Beduin 88 248.
(photo credit: Ariel Jerozolimski)
Some 50,000 Beduin children in "unrecognized" settlements lack the services of even a single pediatrician in their 12 community clinics, according to a report released for publication on Tuesday by the Physicians for Human Rights-Israel and Women Leading Health organizations.
The report, to be presented Tuesday at a conference on "Women and the Rights to Health in Unrecognized Negev Settlements" in Segev Shalom, states that 80 percent of the children hospitalized at Soroka University Medical Center every summer are from unrecognized Beduin settlements, even though they constitute only a quarter of the region's children.
The fact that they are not treated by specialists worsens their condition and lands them in the hospital, the report continued.
The clinics in unrecognized Beduin settlements also lack obstetrician/gynecologists and pharmacies, even though Beduin births make Soroka's obstetrics department the busiest in the country.
Written by Beduin researcher Haiger Abu-Sharb, the report went on to say there was a wide gap between health services in the unrecognized Beduin settlements and those in Jewish communities, even though the National Health Insurance Law insists on equal accessibility to health services for all.
There are 214 reception hours by general practitioners and specialists per week at the clinic in the Beersheba suburb of Omer, but only 36 reception hours by one family physician at the clinic in the Beduin village of Algarin, which is significantly larger.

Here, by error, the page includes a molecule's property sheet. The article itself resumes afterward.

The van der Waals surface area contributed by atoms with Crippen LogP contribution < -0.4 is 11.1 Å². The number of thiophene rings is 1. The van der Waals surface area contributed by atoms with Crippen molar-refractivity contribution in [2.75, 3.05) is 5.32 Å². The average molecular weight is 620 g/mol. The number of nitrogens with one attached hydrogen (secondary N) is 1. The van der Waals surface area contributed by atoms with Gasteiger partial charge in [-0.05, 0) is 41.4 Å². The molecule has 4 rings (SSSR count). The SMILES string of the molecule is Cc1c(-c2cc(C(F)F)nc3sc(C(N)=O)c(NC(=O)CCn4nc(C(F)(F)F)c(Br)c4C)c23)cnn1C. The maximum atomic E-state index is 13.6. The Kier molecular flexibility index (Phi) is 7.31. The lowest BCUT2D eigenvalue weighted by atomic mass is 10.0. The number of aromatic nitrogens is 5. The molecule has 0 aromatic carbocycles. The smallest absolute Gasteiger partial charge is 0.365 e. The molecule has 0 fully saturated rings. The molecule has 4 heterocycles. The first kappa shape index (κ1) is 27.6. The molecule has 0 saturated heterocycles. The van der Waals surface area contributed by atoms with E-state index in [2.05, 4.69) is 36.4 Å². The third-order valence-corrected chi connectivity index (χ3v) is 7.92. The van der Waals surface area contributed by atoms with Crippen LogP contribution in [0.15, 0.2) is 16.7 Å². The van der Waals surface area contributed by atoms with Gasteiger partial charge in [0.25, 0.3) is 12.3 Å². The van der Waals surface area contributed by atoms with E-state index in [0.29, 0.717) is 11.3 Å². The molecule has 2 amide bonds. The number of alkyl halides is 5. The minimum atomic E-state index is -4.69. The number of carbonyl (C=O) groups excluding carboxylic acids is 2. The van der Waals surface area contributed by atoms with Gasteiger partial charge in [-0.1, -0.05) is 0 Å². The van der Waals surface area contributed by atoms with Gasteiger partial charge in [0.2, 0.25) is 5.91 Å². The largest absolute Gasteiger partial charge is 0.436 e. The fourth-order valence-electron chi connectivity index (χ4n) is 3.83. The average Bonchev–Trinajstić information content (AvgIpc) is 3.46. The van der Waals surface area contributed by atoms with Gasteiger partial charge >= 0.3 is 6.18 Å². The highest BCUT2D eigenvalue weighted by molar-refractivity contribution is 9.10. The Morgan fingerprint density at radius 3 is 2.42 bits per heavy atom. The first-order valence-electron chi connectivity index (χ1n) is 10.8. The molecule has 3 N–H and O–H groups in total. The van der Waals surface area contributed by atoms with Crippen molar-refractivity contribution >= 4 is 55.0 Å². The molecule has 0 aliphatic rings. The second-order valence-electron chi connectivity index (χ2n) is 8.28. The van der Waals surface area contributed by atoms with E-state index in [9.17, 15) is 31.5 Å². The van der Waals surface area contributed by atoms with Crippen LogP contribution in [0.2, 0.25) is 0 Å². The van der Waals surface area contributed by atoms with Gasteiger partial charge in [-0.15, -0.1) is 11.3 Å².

Omer and the Beersheba suburb of Meitar have a total of 406 doctor reception hours per week, compared to 127 hours in three large Beduin settlements.
Because of crowding and delays, only 55% of Beduin women visit medical clinics with their children; the rest rarely or never go because of inaccessibility, and travel to private clinics or Soroka instead.
The report said that some of the women had to walk with their children for two hours to take them to the clinics, most of which are owned and run by the Health Ministry or Clalit Health Services.
The report quoted the Health Ministry as saying that its primary care clinics in the area provided "suitable professional care" for the children.
Clalit described pediatric care in the community as primary care and not specialist care, and said that general practitioners in its clinics were experienced in examining and treating children as well as adults.
Abu-Sharb concluded that Beduin living even in unrecognized settlements were "nevertheless Israeli citizens insured by the health funds and entitled to the same health services as other Israelis. Our report proves that there is discrimination against Beduins built into the system."
When asked to comment, Health Ministry spokeswoman Einav Shimron-Greenbaum said that while health funds were responsible for providing health services, the ministry was "aware of manpower shortages and is acting in cooperation with the health funds to reduce the gaps."
Greenbaum added that a survey published a month ago on the health of pre-school children in the Beduin community showed that their health had improved, that the infant mortality rate had declined, and that the immunization rate had risen.
The ministry and other authorities "are giving incentive pay to nurses who work or will work in the Beduin community," she concluded.